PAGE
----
Apple launched a new credit card this week in partnership with Goldman Sachs and Mastercard, offering consumers 2% cash back on purchases made using Apple Pay (the company’s digital wallet service) and 1% on other transactions. There’s also 3% cash back on goods and services purchased directly from Apple.
Although Apple Card carries no annual fees or transaction fees, it does contain some fine print. In particular, Apple Card may not be used for cash advances or cash equivalents—a prohibition which includes cryptocurrencies, like bitcoin, according to the customer agreement posted on Goldman Sachs’ website.
In forbidding credit card purchases of crypto, Apple aligns itself with major credit card issuers, such as Bank of America, Capital One, JPMorgan Chase, and Citi. Since at least February 2018, all four have barred customers from using their credit cards to buy digital currency on Coinbase, a popular cryptocurrency exchange. Wells Fargo has also banned credit card purchases of crypto since June 2018.
Per Coinbase’s payment methods page, the exchange “no longer supports linking new credit cards.” A representative for the exchange did not reply immediately when Quartz asked which credit cards it still supports. Gemini, another popular crypto trading platform, only allows customers to fund their accounts through bank transfers, wire transfers, or deposits of cryptocurrencies.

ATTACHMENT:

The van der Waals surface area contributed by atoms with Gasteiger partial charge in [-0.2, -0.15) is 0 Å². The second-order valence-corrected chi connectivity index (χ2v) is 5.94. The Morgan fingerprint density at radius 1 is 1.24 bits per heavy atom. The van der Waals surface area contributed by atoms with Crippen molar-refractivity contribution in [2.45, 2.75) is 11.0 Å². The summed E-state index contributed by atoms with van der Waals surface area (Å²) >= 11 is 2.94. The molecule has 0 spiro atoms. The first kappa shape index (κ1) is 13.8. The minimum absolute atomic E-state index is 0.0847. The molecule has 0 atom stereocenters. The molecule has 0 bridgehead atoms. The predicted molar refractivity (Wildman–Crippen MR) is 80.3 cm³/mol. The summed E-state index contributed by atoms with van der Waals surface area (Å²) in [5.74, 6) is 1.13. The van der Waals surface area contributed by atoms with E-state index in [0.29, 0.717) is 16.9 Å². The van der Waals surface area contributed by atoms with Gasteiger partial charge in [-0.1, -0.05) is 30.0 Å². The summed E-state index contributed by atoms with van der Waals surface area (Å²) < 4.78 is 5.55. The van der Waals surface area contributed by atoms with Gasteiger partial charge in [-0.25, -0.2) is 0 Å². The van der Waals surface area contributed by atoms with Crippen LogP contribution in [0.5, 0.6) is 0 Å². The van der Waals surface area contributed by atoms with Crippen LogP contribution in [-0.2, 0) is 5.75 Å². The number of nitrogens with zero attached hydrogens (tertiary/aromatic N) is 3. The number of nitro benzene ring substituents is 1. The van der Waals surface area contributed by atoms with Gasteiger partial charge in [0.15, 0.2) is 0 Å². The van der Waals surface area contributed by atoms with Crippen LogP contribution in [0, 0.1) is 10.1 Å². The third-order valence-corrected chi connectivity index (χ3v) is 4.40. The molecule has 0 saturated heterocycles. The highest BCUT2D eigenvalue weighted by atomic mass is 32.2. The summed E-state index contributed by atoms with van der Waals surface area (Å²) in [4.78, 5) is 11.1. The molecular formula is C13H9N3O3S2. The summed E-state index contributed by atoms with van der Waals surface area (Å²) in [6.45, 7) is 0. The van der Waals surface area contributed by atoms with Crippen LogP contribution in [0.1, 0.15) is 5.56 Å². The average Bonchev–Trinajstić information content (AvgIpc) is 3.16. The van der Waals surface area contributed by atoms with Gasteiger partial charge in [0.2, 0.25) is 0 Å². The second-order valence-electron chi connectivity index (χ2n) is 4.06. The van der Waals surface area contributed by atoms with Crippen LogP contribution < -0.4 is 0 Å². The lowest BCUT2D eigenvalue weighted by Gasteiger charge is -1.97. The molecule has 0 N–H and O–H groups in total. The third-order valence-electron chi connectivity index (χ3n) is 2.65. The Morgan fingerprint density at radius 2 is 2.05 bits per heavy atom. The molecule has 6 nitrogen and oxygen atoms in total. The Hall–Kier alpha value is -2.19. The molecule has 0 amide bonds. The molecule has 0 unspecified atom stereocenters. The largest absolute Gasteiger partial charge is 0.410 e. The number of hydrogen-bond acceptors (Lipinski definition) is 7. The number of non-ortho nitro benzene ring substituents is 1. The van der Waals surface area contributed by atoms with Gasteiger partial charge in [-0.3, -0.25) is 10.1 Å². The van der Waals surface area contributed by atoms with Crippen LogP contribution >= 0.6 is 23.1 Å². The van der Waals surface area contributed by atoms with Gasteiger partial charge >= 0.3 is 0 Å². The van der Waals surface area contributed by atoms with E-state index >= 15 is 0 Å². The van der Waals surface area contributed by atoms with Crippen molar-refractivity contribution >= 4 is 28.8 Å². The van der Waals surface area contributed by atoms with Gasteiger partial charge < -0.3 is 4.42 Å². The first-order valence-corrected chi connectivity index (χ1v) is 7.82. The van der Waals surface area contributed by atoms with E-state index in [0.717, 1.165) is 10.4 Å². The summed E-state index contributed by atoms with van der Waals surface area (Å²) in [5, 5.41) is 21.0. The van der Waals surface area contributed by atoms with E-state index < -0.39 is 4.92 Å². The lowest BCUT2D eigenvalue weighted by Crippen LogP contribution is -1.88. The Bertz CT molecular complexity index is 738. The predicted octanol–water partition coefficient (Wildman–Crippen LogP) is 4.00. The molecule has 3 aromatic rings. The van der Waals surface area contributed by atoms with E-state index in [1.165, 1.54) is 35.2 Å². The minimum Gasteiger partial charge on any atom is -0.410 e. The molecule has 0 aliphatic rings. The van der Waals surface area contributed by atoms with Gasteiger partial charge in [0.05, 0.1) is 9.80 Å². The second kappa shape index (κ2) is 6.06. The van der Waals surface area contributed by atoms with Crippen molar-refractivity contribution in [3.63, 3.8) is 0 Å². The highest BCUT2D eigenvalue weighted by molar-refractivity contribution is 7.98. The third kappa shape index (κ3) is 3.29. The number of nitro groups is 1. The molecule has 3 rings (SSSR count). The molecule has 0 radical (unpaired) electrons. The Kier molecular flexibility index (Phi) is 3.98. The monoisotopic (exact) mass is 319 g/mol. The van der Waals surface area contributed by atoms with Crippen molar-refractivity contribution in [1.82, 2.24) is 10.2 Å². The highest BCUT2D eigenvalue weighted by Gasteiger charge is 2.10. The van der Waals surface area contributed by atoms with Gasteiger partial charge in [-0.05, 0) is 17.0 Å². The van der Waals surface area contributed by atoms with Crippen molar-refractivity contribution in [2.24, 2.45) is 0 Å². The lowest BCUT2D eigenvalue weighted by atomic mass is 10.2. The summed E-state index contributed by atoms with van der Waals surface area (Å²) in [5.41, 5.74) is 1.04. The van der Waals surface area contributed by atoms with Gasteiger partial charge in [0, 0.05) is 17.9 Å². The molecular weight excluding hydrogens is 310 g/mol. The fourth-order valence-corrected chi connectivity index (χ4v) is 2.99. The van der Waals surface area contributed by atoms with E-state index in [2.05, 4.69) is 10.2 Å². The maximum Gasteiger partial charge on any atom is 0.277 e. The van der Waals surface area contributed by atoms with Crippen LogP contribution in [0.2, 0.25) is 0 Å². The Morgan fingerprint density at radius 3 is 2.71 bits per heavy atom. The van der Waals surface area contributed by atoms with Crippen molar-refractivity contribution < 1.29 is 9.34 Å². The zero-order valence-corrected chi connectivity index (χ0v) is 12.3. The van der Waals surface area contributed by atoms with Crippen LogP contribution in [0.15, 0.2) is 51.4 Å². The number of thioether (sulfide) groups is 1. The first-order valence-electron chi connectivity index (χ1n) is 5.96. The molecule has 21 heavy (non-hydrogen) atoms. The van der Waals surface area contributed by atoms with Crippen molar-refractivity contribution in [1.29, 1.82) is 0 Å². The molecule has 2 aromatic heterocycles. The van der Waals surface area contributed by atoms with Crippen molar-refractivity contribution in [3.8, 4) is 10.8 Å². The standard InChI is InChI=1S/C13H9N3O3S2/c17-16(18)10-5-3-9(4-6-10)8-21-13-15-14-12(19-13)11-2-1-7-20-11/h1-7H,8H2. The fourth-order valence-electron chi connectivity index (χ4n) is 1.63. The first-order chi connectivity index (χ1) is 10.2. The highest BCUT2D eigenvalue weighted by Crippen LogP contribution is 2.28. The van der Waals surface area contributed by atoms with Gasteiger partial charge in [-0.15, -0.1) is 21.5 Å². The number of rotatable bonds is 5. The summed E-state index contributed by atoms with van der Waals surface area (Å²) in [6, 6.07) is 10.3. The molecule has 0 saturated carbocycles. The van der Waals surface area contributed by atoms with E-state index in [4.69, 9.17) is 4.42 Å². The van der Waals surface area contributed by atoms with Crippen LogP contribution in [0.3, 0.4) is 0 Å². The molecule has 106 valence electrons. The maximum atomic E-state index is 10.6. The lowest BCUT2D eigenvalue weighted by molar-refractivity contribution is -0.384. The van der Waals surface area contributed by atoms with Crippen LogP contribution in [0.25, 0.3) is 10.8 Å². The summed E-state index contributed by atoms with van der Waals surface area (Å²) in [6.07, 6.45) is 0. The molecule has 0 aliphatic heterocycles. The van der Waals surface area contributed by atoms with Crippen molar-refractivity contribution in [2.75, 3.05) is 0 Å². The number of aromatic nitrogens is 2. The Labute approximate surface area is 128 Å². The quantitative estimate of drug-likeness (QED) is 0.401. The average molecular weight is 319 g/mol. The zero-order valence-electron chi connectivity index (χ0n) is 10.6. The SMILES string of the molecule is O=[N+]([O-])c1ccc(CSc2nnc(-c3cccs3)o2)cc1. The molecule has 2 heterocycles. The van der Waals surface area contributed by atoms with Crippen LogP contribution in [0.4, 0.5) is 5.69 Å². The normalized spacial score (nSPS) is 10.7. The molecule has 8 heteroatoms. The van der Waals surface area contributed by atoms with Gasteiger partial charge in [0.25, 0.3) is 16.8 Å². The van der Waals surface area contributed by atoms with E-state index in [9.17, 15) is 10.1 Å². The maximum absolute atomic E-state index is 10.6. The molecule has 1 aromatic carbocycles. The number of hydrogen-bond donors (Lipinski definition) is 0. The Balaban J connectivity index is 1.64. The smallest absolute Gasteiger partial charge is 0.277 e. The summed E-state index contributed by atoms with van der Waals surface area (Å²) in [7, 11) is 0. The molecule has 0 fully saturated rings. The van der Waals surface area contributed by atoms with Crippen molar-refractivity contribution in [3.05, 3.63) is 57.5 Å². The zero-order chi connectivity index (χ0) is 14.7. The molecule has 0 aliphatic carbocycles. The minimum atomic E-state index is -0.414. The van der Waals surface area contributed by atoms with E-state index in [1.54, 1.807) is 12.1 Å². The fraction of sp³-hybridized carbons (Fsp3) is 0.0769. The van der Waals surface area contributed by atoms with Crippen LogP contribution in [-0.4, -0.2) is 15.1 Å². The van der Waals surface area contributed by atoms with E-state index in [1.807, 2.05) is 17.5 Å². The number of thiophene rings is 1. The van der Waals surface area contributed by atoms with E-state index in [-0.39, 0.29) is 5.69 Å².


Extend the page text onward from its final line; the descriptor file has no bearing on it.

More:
By defining cryptocurrencies as a “cash advance” or “cash equivalent,” credit cards issuers determine how customers can (or rather can’t) access the crypto markets. They also suggest how consumers should perceive cryptocurrencies: as a medium of exchange. Credit card companies apparently don’t view bitcoin as digital gold, or a longterm investment, as many crypto collectors do.
Prohibiting crypto purchases could be a matter of safety (bitcoin’s price is notoriously volatile), but it also prevents consumers from gaming the cards’ reward systems. If you were allowed to buy—and instantly sell—thousands of dollars of bitcoin, theoretically, you could generate a cash-back return without incurring much risk. It would be roughly equivalent to printing money.